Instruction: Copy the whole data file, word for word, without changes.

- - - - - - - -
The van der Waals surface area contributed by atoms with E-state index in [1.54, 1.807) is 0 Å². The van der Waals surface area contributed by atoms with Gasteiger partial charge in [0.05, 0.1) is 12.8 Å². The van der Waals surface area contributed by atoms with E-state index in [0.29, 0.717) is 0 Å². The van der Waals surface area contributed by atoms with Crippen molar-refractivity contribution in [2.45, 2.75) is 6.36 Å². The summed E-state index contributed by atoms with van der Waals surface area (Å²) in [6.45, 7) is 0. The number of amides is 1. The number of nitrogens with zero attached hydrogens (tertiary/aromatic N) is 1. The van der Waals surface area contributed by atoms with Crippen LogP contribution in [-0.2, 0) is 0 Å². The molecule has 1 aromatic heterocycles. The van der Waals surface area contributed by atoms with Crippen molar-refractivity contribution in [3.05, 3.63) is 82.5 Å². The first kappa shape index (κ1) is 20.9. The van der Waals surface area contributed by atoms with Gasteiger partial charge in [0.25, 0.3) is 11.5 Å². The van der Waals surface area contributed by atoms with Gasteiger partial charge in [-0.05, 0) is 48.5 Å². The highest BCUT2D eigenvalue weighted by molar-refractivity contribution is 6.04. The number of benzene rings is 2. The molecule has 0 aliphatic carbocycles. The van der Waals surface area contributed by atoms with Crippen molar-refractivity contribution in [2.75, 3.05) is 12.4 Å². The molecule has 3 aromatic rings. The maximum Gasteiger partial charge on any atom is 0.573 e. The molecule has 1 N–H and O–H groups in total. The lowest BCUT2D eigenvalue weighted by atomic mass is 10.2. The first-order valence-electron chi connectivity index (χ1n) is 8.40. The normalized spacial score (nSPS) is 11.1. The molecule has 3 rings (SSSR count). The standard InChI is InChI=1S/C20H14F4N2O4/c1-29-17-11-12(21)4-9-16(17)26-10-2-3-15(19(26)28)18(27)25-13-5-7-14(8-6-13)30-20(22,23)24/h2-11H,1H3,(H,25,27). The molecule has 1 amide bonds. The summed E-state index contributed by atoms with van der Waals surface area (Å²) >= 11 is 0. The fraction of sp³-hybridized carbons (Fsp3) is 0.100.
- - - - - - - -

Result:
The van der Waals surface area contributed by atoms with E-state index in [1.54, 1.807) is 0 Å². The van der Waals surface area contributed by atoms with Gasteiger partial charge in [0.05, 0.1) is 12.8 Å². The van der Waals surface area contributed by atoms with E-state index in [0.29, 0.717) is 0 Å². The van der Waals surface area contributed by atoms with Crippen molar-refractivity contribution in [2.45, 2.75) is 6.36 Å². The summed E-state index contributed by atoms with van der Waals surface area (Å²) in [6.45, 7) is 0. The number of amides is 1. The number of nitrogens with zero attached hydrogens (tertiary/aromatic N) is 1. The van der Waals surface area contributed by atoms with Crippen LogP contribution in [-0.2, 0) is 0 Å². The molecule has 1 aromatic heterocycles. The van der Waals surface area contributed by atoms with Crippen molar-refractivity contribution in [3.05, 3.63) is 82.5 Å². The first kappa shape index (κ1) is 20.9. The van der Waals surface area contributed by atoms with Gasteiger partial charge in [0.25, 0.3) is 11.5 Å². The van der Waals surface area contributed by atoms with Gasteiger partial charge in [-0.05, 0) is 48.5 Å². The highest BCUT2D eigenvalue weighted by molar-refractivity contribution is 6.04. The number of benzene rings is 2. The molecule has 0 aliphatic carbocycles. The van der Waals surface area contributed by atoms with Crippen molar-refractivity contribution in [2.75, 3.05) is 12.4 Å². The molecule has 3 aromatic rings. The maximum Gasteiger partial charge on any atom is 0.573 e. The molecule has 1 N–H and O–H groups in total. The lowest BCUT2D eigenvalue weighted by atomic mass is 10.2. The first-order valence-electron chi connectivity index (χ1n) is 8.40. The normalized spacial score (nSPS) is 11.1. The molecule has 3 rings (SSSR count). The standard InChI is InChI=1S/C20H14F4N2O4/c1-29-17-11-12(21)4-9-16(17)26-10-2-3-15(19(26)28)18(27)25-13-5-7-14(8-6-13)30-20(22,23)24/h2-11H,1H3,(H,25,27). The molecule has 1 amide bonds. The summed E-state index contributed by atoms with van der Waals surface area (Å²) >= 11 is 0. The fraction of sp³-hybridized carbons (Fsp3) is 0.100.